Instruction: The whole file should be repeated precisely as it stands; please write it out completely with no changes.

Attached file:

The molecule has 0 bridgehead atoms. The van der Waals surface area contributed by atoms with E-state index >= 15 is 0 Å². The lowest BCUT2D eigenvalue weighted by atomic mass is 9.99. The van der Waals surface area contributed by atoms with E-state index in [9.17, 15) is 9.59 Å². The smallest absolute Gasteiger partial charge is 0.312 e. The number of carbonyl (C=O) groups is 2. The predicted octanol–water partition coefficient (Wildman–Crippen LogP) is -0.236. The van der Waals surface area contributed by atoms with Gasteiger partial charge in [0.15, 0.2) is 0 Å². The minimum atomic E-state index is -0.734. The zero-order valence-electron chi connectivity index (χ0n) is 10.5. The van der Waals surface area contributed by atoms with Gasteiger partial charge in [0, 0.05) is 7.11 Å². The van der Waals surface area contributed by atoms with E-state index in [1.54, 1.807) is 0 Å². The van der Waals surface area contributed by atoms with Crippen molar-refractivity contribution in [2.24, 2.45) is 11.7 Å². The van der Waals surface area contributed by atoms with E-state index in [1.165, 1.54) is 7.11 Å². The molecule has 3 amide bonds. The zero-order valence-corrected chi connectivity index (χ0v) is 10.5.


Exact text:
The molecule has 0 bridgehead atoms. The van der Waals surface area contributed by atoms with E-state index >= 15 is 0 Å². The lowest BCUT2D eigenvalue weighted by atomic mass is 9.99. The van der Waals surface area contributed by atoms with E-state index in [9.17, 15) is 9.59 Å². The smallest absolute Gasteiger partial charge is 0.312 e. The number of carbonyl (C=O) groups is 2. The predicted octanol–water partition coefficient (Wildman–Crippen LogP) is -0.236. The van der Waals surface area contributed by atoms with Gasteiger partial charge in [0.15, 0.2) is 0 Å². The minimum atomic E-state index is -0.734. The zero-order valence-electron chi connectivity index (χ0n) is 10.5. The van der Waals surface area contributed by atoms with Gasteiger partial charge in [0, 0.05) is 7.11 Å². The van der Waals surface area contributed by atoms with E-state index in [1.54, 1.807) is 0 Å². The van der Waals surface area contributed by atoms with Crippen molar-refractivity contribution in [2.24, 2.45) is 11.7 Å². The van der Waals surface area contributed by atoms with E-state index in [1.165, 1.54) is 7.11 Å². The molecule has 3 amide bonds. The zero-order valence-corrected chi connectivity index (χ0v) is 10.5.